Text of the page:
Quite often a purchaser accepts newly signed agency agreements in their company name as being true, correct and compliant, even if they haven't physically checked every agreement that has been returned to the vendor.
It's the vendor's job to procure every new agency agreement, isn't it? Well, yes – however, you as the purchaser have the right to review every single one of them before settlement or before you hand over a stack of money. You as the purchaser have to rely on them going forward throughout the term of your agency agreement with the landlords, so you better make sure they are compliant and correct.
Once settlement occurs, the purchaser turns up to the vendor's office with a ute or a big truck to pick up a lot of filing cabinets. Or, for the modern purchaser and vendor, hopefully a pocket-sized portable hard drive that fits into your brief case. It's not until the purchaser is back in their office that they start the process of a data merge of all the property management information across to their property management software. This is when they start going through the property files and see what's inside. In some and most instances it's too late if you've paid for the new agency agreements, and you as the purchaser are not happy with the accompanied property file. Once you pay, a vendor could quite rightly state, 'I'm not refunding your money on a file because something is missing', when they've procured newly signed agency agreements from the landlords. Let's face it, imagine telling a landlord you now want them to sign a new agency agreement again, but back in your company name because their property is coming back to be managed by the vendor. More than likely, the landlord will get fed up and look elsewhere for their investment property to be managed by a more capable and professional agency.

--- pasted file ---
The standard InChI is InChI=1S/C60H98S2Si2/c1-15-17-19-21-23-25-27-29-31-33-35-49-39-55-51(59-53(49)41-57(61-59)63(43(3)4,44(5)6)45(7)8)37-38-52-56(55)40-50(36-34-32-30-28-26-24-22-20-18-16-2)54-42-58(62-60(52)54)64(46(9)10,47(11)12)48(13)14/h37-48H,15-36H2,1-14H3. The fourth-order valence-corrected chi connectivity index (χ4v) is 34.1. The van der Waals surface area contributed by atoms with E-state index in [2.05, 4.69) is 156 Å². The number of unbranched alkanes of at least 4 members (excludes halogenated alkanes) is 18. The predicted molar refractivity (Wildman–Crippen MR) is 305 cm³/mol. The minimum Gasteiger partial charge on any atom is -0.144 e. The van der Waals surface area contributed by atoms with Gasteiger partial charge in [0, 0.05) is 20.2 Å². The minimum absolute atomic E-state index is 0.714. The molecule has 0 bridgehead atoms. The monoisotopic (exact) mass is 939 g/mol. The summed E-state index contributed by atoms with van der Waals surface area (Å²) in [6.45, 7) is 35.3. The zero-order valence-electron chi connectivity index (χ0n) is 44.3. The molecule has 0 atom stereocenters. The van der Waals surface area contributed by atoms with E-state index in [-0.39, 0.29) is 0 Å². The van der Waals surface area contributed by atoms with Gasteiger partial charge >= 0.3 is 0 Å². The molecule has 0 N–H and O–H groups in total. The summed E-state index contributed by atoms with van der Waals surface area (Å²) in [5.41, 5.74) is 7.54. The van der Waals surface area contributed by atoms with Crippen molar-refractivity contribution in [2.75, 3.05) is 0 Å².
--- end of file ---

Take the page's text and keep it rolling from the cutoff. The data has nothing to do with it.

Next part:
So to avoid these disastrous circumstances, below is a list of what I make sure is in each file before completion or settlement. This way the vendor has to not only provide newly signed agency agreement at settlement but also a property file that is complete so you as the purchaser can continue to manage the property properly:
1. Ingoing condition report for the current tenant signed
2. Existing tenant lease agreement signed
3. Tenant application forms completed
4. Photocopy of the keys given to the tenant(s)
5. Copy of the last rent increase letter if applicable
6. Copy of last tenant inspection report and letter
7. Copy of bond lodgement form with the Rental Bond Board (RBIS)
If these seven items are all prepared and ready in each property file, then you have the basics to properly manage and take over the management of the rent roll.